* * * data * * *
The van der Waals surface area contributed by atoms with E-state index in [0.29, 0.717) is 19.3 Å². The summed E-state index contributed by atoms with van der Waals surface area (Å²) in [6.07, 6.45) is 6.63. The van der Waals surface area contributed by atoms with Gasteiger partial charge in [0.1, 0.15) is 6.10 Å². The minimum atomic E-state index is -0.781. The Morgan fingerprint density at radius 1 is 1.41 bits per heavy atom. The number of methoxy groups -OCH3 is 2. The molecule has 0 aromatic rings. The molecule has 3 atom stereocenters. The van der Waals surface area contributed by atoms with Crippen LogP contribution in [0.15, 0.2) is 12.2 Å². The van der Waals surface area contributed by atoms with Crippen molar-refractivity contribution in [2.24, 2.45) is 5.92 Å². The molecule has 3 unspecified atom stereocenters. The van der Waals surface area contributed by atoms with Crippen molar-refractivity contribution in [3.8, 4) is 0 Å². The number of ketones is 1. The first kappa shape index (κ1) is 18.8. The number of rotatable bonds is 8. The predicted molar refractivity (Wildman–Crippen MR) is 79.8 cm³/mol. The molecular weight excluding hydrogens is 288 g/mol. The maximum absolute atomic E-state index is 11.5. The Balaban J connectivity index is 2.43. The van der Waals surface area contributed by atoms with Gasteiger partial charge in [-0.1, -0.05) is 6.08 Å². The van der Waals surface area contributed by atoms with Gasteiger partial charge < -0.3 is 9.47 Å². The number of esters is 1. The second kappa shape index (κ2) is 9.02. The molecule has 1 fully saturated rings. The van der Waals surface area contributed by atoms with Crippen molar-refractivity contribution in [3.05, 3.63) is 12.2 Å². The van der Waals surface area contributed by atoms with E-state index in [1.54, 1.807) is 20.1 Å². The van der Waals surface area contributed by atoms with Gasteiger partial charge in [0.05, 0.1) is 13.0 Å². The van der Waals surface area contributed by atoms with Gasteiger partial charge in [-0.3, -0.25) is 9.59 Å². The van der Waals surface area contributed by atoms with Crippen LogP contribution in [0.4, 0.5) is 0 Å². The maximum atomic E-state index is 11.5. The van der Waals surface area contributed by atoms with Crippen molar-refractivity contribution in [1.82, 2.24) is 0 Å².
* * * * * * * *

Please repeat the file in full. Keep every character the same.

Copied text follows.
The van der Waals surface area contributed by atoms with E-state index in [0.29, 0.717) is 19.3 Å². The summed E-state index contributed by atoms with van der Waals surface area (Å²) in [6.07, 6.45) is 6.63. The van der Waals surface area contributed by atoms with Gasteiger partial charge in [0.1, 0.15) is 6.10 Å². The minimum atomic E-state index is -0.781. The Morgan fingerprint density at radius 1 is 1.41 bits per heavy atom. The number of methoxy groups -OCH3 is 2. The molecule has 0 aromatic rings. The molecule has 3 atom stereocenters. The van der Waals surface area contributed by atoms with Crippen LogP contribution in [0.15, 0.2) is 12.2 Å². The van der Waals surface area contributed by atoms with Crippen molar-refractivity contribution in [2.24, 2.45) is 5.92 Å². The molecule has 3 unspecified atom stereocenters. The van der Waals surface area contributed by atoms with Crippen molar-refractivity contribution in [3.8, 4) is 0 Å². The number of ketones is 1. The first kappa shape index (κ1) is 18.8. The number of rotatable bonds is 8. The predicted molar refractivity (Wildman–Crippen MR) is 79.8 cm³/mol. The molecular weight excluding hydrogens is 288 g/mol. The maximum absolute atomic E-state index is 11.5. The Balaban J connectivity index is 2.43. The van der Waals surface area contributed by atoms with Gasteiger partial charge in [-0.1, -0.05) is 6.08 Å². The van der Waals surface area contributed by atoms with Gasteiger partial charge < -0.3 is 9.47 Å². The number of esters is 1. The second kappa shape index (κ2) is 9.02. The molecule has 1 fully saturated rings. The van der Waals surface area contributed by atoms with Crippen molar-refractivity contribution in [3.05, 3.63) is 12.2 Å². The van der Waals surface area contributed by atoms with E-state index in [1.54, 1.807) is 20.1 Å². The van der Waals surface area contributed by atoms with Gasteiger partial charge in [0.05, 0.1) is 13.0 Å². The van der Waals surface area contributed by atoms with Gasteiger partial charge in [-0.3, -0.25) is 9.59 Å². The van der Waals surface area contributed by atoms with Crippen LogP contribution in [0.4, 0.5) is 0 Å². The maximum atomic E-state index is 11.5. The van der Waals surface area contributed by atoms with Crippen molar-refractivity contribution in [1.82, 2.24) is 0 Å².